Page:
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Today’s News - Wednesday, June 27, 2018

●  It's a mince-no-words kind of day: Architectural historian Blasius minces no words about what she thinks of proposed addition to Chicago's Union Station, likening it to "a self-inked address stamper - it's also condescending to the station itself, the architectural equivalent of a head patting, or worse - this is new bullying old."

●  Wainwright minces no words about "the faceless managers" of a London estate paving over a "little trickle" of water "that livened up this bleak place" as a way "to tackle the scourge of smart phone zombies - health and safety concerns finally seem to have trumped any desire for delight in the public realm."

●  Kamin minces no words in his warning to Evanston, IL, leaders considering "a still-vague, privately funded plan" for parkland to replace a lakefront landmark: "How can a left-leaning town that has shot down skyscraper proposals on the grounds that they would wipe out historic buildings be contemplating the destruction of an official city landmark?"

●  The Architecture Lobby and ADPSR call on "all architects to reject projects relating to immigrant detention. 'We will not design cages for people.'"

●  A growing trend in "tiny home communities": are they a "housing solution or gentrified trailer parks? Can the burgeoning Instagram- and tech-friendly tiny home movement help solve" the affordable-housing crisis?

●  Sisson reports on an initiative led by a team of local community organizers, architects, and designers in Portland, Oregon: the "community-created plan offers a blueprint for pushing back against displacement and disinvestment" that could "serve as a model to help reinvest in and restore" other communities "feeling under siege."

●  OMA's revised design for the Albright-Knox Art Gallery expansion "would spare a beloved 1962 building by Buffalo-born Gordon Bunshaft," and seems to have put preservationists' and architectural historians' concerns about the original "controversial concept" to rest.

●  Hadid's Morpheus hotel in Macau, "notably different from much of her signature curvaceous, sculptural designs," is ready for its close-up: "Is it an example of the 'weird' architecture" that the Chinese president "railed against?" It "shares the appearance of the grandiose architecture that so irked the Chinese leader" ("solutions to an unusual set of challenges" included).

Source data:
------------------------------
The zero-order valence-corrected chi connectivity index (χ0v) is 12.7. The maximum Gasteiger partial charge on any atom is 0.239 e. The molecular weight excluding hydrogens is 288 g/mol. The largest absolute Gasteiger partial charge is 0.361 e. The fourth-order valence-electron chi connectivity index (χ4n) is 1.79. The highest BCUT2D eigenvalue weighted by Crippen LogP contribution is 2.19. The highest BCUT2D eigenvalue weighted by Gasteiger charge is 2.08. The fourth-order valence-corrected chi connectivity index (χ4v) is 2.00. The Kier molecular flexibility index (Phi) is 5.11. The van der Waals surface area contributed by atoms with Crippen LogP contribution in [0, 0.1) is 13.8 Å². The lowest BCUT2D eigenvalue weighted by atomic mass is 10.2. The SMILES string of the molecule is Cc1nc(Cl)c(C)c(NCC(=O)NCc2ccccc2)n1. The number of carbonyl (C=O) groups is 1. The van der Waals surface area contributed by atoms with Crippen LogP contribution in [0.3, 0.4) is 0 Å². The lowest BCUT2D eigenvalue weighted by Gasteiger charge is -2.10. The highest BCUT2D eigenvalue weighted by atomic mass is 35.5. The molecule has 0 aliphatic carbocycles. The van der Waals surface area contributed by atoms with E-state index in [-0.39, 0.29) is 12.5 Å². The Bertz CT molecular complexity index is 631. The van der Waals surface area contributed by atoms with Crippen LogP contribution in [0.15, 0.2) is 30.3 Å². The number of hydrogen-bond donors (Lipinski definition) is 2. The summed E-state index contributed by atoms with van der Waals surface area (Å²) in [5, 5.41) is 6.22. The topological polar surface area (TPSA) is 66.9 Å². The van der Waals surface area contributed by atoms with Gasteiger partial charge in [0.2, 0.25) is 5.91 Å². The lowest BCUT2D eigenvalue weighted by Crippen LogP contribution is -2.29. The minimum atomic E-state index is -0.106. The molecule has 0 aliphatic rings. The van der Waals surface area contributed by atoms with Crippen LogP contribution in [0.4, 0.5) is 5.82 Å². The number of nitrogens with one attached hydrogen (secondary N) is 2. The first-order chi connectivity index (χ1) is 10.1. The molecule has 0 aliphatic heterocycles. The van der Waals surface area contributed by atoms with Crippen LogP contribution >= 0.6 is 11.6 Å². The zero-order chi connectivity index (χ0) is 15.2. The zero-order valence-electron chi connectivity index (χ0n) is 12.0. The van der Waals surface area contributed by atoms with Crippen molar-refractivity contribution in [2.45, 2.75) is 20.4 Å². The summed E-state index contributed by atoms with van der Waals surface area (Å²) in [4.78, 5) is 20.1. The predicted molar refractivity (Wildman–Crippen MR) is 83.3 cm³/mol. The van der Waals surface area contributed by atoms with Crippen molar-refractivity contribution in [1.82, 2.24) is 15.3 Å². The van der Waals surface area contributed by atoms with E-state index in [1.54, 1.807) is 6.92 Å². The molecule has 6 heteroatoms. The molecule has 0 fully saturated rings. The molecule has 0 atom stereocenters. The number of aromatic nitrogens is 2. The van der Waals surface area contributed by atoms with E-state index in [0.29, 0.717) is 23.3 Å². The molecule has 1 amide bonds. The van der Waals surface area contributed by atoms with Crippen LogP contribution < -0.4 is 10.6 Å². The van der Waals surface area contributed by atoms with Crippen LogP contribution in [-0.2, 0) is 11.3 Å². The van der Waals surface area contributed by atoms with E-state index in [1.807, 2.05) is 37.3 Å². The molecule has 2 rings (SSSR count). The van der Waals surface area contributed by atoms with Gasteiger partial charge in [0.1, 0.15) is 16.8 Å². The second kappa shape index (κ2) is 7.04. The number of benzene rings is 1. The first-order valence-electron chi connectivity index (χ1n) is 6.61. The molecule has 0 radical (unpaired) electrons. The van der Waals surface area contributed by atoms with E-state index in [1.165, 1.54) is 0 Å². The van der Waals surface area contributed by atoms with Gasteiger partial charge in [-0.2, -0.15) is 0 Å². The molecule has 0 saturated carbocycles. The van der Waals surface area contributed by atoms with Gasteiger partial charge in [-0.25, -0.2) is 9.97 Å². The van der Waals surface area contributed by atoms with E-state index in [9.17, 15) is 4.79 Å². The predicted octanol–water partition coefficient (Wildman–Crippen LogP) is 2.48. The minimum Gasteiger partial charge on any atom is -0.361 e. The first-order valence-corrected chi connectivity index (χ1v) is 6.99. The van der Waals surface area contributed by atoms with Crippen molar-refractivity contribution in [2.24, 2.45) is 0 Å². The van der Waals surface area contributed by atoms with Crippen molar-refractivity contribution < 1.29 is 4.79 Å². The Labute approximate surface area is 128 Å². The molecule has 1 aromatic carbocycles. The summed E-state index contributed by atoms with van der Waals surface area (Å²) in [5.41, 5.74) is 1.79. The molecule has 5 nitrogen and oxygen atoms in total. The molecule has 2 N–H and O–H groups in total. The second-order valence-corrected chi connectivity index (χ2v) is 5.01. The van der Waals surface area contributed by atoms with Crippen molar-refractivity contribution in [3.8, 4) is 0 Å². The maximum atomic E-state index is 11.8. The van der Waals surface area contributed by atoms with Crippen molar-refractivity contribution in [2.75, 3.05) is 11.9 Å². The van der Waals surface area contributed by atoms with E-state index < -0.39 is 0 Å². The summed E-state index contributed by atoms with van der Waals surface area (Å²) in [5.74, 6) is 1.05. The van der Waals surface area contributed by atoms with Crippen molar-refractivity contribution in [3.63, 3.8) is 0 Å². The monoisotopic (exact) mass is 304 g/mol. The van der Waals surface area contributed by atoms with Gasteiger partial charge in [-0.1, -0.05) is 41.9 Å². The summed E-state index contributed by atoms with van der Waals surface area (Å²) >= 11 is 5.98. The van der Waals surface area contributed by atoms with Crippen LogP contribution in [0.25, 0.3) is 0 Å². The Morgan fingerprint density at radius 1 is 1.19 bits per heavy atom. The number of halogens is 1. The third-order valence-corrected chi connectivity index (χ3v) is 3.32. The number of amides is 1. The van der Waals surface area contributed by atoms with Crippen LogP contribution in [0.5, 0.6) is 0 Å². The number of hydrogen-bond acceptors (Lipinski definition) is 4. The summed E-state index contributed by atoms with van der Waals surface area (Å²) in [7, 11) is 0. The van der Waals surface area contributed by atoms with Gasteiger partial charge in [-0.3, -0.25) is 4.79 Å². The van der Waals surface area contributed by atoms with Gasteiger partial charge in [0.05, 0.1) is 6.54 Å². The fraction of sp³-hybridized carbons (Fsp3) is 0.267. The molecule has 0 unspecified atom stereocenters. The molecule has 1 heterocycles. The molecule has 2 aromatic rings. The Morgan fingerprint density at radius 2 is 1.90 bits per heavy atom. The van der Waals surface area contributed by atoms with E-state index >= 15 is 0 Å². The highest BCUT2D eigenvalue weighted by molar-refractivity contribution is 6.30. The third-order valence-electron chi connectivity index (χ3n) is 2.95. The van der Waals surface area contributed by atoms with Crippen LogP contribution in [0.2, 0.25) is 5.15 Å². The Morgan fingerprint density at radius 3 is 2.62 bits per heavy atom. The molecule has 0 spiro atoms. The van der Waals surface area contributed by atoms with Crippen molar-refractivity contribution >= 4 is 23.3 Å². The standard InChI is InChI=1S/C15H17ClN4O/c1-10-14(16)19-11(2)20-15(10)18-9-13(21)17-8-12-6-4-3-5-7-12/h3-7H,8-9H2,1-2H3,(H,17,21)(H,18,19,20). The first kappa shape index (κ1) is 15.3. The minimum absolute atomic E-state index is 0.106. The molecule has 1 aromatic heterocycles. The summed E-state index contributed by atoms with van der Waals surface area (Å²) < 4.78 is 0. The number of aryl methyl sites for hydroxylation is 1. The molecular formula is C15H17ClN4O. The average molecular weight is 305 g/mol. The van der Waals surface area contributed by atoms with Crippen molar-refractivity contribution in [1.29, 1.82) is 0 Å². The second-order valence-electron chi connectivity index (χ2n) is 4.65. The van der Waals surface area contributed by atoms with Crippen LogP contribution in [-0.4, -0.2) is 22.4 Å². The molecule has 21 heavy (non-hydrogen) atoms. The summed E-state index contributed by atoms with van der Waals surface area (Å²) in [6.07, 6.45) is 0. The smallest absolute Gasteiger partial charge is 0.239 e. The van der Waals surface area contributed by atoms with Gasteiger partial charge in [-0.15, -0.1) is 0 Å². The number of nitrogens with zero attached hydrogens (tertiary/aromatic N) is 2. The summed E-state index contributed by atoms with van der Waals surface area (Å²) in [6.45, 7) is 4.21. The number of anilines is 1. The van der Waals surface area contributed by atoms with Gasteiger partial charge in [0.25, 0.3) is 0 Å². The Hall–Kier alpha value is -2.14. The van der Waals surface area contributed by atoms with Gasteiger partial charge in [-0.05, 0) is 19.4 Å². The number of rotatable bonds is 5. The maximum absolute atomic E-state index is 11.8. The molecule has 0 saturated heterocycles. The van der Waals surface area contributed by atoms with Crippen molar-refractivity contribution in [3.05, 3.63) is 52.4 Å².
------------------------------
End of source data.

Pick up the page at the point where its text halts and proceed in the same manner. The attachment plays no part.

●  A first look at AD EX, the Dallas Center For Architecture's new downtown digs on the edge of what will be the city's next major park - "with that new identity comes a fresh new look."

●  Mike Ford of Hip-hop Architecture Camp fame gets a royal Rolling Stone magazine treatment: He "sees his teaching as a way to counter the troubled history of urban planning in America."

●  Sisson parses the National Trust for Historic Preservation's 2018 List of 11 Most Endangered Places, which includes "historic homes, iconic city squares, and the roadside wonders of Route 66."

●  Brussat reveals the identity of his favorite modernist architect (gasp!): "I must tentatively conclude that Carlo Scarpa is my favorite. At least he thought sensible thoughts, if not quite enough of them - but enough to qualify as the least displeasing among the practitioners of modern architecture."

Winners - and one shortlist - abound:

●  Six (impressive!) international teams in the running to win the Future Campus - University College Dublin International Design Competition.

●  Litt reports that SO-IL + Kurtz has won the competition to design Martin Luther King Jr. branch for Cleveland Public Library: "the vote left members of the public and the [shortlisted] design team of MASS Design Group/LDA Architects sounding miffed."

●  Martin "takes a look at the innovative and imaginative designs among the winners of this year's Royal Institute of the Architects of Ireland Architecture Awards."

●  Cheers to the ASLA 2018 Honors recipients, including Linda Jewell (ASLA Medal), and Andropogon Associates (Firm Award).

●  The 2018 North American Copper in Architecture Awards go to 15 projects.

●  Winners of Latvia's Pape Nature Park Gateway competition hail from Belgium, U.S., and Ukraine.


  


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